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UAF study challenges theories on why third World Trade Center building collapsed on Sept. 11

  • Author: Dermot Cole
  • Updated: September 9
  • Published September 9

A firefighter walks amid rubble near the base of the destroyed World Trade Center in New York on Sept. 11, 2001. (Peter Morgan / Reuters file)

Hijackers destroyed the Twin Towers on Sept. 11, 2001, by flying fully loaded 767 passenger jets into the skyscrapers. A third building in the World Trade Center complex also caught fire and collapsed later that day, though it was not struck by a hijacked jet.

Sixteen years have passed and the nation continues to struggle with the violent legacy and repercussions of the attacks, while, in a pattern reminiscent of the Kennedy assassination, claims about conspiracies and cover-ups continue. For each allegation, however, there is a ready counterclaim from official and unofficial sources.

On Monday, a dissident "truther" group that claims there was a 9/11 cover-up plans to use a study by the University of Alaska Fairbanks engineering department to announce its latest effort to show that a federal report about the "building collapses is false and that it is incumbent upon Congress to launch its own investigation."

The group is Architects and Engineers for 9/11 Truth, founded by Richard Gage, a San Francisco architect who has traveled the world for years saying the government has hidden "evidence of controlled demolition, particularly with the third high rise that collapsed on that day in the afternoon of 9/11, World Trade Center 7."

"Normal office fires have never brought down a skyscraper ever before," Gage said in a C-SPAN appearance in 2014, claiming the building fell the way it did in a matter of seconds because explosives had been placed inside to make that happen.

The UAF study and the attempt to get a bill introduced in Congress for an investigation will help propel the "next phase of AE911 Truther Activism," according to Gage's group.

He now claims that because the UAF study offers good reason to doubt the official story about the collapse of No. 7 (the third building), there is plenty of reason to doubt the official story about the fall of the Twin Towers.

It requires a gigantic leap to use a study about No. 7 to justify the idea he has promoted for years — that explosives brought down the Twin Towers. A writer in Architect Magazine alleged in 2012 that Gage is a full-time conspiracy theorist who "tries to maintain a façade of being a scientist asking scientific questions."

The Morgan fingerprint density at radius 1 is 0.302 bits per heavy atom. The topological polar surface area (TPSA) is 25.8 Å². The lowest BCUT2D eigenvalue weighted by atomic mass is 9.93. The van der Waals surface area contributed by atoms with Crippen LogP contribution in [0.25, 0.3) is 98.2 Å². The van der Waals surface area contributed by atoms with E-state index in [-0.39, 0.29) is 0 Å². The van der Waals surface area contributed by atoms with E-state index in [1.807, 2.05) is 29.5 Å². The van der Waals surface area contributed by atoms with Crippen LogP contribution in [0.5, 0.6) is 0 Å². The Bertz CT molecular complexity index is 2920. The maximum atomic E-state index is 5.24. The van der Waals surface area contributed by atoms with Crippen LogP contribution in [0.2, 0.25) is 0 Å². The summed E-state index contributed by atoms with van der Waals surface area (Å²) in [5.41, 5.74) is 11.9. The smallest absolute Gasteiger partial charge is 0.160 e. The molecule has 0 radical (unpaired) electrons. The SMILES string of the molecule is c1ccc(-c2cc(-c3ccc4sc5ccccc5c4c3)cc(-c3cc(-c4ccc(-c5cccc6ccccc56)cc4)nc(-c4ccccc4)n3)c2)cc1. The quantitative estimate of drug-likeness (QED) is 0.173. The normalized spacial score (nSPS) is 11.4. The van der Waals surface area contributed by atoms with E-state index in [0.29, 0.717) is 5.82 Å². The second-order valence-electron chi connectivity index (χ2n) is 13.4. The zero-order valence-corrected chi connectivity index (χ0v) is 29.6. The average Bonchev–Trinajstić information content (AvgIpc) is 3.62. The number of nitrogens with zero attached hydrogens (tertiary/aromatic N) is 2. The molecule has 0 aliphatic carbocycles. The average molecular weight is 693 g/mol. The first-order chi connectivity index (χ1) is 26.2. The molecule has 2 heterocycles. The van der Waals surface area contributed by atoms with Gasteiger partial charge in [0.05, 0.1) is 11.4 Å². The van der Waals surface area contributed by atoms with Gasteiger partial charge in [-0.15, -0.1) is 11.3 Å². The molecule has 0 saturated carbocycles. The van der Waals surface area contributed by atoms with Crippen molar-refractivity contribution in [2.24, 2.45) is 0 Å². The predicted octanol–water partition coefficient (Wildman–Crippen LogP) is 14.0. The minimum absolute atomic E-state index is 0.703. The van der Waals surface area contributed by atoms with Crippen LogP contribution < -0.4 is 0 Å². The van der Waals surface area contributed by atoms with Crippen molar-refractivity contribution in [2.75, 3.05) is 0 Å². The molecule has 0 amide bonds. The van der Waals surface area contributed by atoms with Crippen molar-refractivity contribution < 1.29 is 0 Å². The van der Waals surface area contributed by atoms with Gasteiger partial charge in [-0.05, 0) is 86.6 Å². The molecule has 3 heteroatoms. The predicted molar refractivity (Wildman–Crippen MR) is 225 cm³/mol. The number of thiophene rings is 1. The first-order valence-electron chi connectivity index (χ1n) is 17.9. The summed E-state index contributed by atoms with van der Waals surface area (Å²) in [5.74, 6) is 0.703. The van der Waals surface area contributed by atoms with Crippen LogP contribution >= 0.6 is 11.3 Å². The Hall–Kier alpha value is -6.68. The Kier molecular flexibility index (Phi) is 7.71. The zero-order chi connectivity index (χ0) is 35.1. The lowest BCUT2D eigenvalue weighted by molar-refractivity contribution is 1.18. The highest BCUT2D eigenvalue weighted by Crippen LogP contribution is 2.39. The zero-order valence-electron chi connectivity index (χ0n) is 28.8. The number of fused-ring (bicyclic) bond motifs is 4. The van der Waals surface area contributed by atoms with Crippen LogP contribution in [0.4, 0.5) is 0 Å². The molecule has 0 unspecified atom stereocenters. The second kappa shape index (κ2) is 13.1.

His group funded a two-year, $316,000 study led by UAF engineering professor Leroy Hulsey, who used computer modeling to examine No. 7 and how its steel and concrete elements would respond to fires.

Hulsey, chairman of the civil and environmental engineering department, concluded the building could not have collapsed from fire alone, which contradicts a three-year study by the National Institute of Standards and Technology, an agency of the U.S. Commerce Department.

The 47-story building caught fire because of debris from the North Tower, which was 370 feet away. No. 7 burned for about seven hours before it collapsed in a pancake-like fashion at about 5:20 p.m.

The National Institute of Standards and Technology said the fires inside WTC 7 caused it to fall apart because heat weakened the components.

"In fact, we have shown for the first time that fire can induce a progressive collapse," Shyam Sunder, lead investigator for NIST, said in a 2009 video.

"The heat from the uncontrolled fires caused steel floor beams and girders to thermally expand, leading to a chain of events that caused a key structural column to fail. The failure of this structural column then initiated a fire-induced progressive collapse of the entire building," NIST said in its 2008 report.

Hulsey contends there was zero chance of that claim being correct, based on computer modeling of how much the girders and columns in the 610-foot-high building would expand under heat.

But unlike Gage, Hulsey has declined to say what he thinks caused the building to fall. In an appearance at UAF on Wednesday, he said he is not ready to offer an opinion on that question and that science alone should determine the answer.

"Our study shows that fire was not the cause," he said. "Now, I'm not going to tell you what did it." He said he is still working on that aspect of the investigation.

But Gage is far more aggressive about how to use the UAF findings. His group said that "we will use his report as a vehicle both to intensify our pressure on Congress to open a new investigation and to finally hold NIST accountable for its fraudulent account of the WTC destruction."

Columnist Dermot Cole can be reached at dermot@alaskadispatch.com. 

The views expressed here are the writer's and are not necessarily endorsed by Alaska Dispatch News, which welcomes a broad range of viewpoints. To submit a piece for consideration, email commentary@alaskadispatch.com. Send submissions shorter than 200 words to letters@alaskadispatch.com or click here to submit via any web browser.

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